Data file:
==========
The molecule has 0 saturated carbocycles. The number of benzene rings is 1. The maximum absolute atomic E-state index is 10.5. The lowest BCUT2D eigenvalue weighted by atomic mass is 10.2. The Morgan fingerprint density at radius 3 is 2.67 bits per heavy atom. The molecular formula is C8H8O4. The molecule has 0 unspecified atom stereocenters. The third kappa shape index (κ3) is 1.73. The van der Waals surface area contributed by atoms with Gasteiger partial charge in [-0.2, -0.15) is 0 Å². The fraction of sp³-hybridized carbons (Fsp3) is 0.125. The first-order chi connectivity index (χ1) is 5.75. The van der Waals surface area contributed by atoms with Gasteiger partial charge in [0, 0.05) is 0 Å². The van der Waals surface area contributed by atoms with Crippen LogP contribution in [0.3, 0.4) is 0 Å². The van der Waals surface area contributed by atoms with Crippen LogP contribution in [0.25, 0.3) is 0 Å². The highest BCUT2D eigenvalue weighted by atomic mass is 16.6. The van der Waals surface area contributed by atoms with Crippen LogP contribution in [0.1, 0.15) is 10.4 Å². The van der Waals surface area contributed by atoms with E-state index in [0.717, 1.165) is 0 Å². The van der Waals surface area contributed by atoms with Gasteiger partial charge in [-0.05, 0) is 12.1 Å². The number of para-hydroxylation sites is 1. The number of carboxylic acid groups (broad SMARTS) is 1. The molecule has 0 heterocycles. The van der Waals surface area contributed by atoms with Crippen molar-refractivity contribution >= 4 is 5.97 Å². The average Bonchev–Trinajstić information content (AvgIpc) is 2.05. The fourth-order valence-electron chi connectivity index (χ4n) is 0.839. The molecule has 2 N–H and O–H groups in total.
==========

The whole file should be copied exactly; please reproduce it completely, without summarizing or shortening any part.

The molecule has 0 saturated carbocycles. The number of benzene rings is 1. The maximum absolute atomic E-state index is 10.5. The lowest BCUT2D eigenvalue weighted by atomic mass is 10.2. The Morgan fingerprint density at radius 3 is 2.67 bits per heavy atom. The molecular formula is C8H8O4. The molecule has 0 unspecified atom stereocenters. The third kappa shape index (κ3) is 1.73. The van der Waals surface area contributed by atoms with Gasteiger partial charge in [-0.2, -0.15) is 0 Å². The fraction of sp³-hybridized carbons (Fsp3) is 0.125. The first-order chi connectivity index (χ1) is 5.75. The van der Waals surface area contributed by atoms with Gasteiger partial charge in [0, 0.05) is 0 Å². The van der Waals surface area contributed by atoms with Crippen LogP contribution in [0.3, 0.4) is 0 Å². The van der Waals surface area contributed by atoms with Crippen LogP contribution in [0.25, 0.3) is 0 Å². The highest BCUT2D eigenvalue weighted by atomic mass is 16.6. The van der Waals surface area contributed by atoms with Crippen LogP contribution in [0.1, 0.15) is 10.4 Å². The van der Waals surface area contributed by atoms with E-state index in [0.717, 1.165) is 0 Å². The van der Waals surface area contributed by atoms with Gasteiger partial charge in [-0.05, 0) is 12.1 Å². The number of para-hydroxylation sites is 1. The number of carboxylic acid groups (broad SMARTS) is 1. The molecule has 0 heterocycles. The van der Waals surface area contributed by atoms with Crippen molar-refractivity contribution >= 4 is 5.97 Å². The average Bonchev–Trinajstić information content (AvgIpc) is 2.05. The fourth-order valence-electron chi connectivity index (χ4n) is 0.839. The molecule has 2 N–H and O–H groups in total.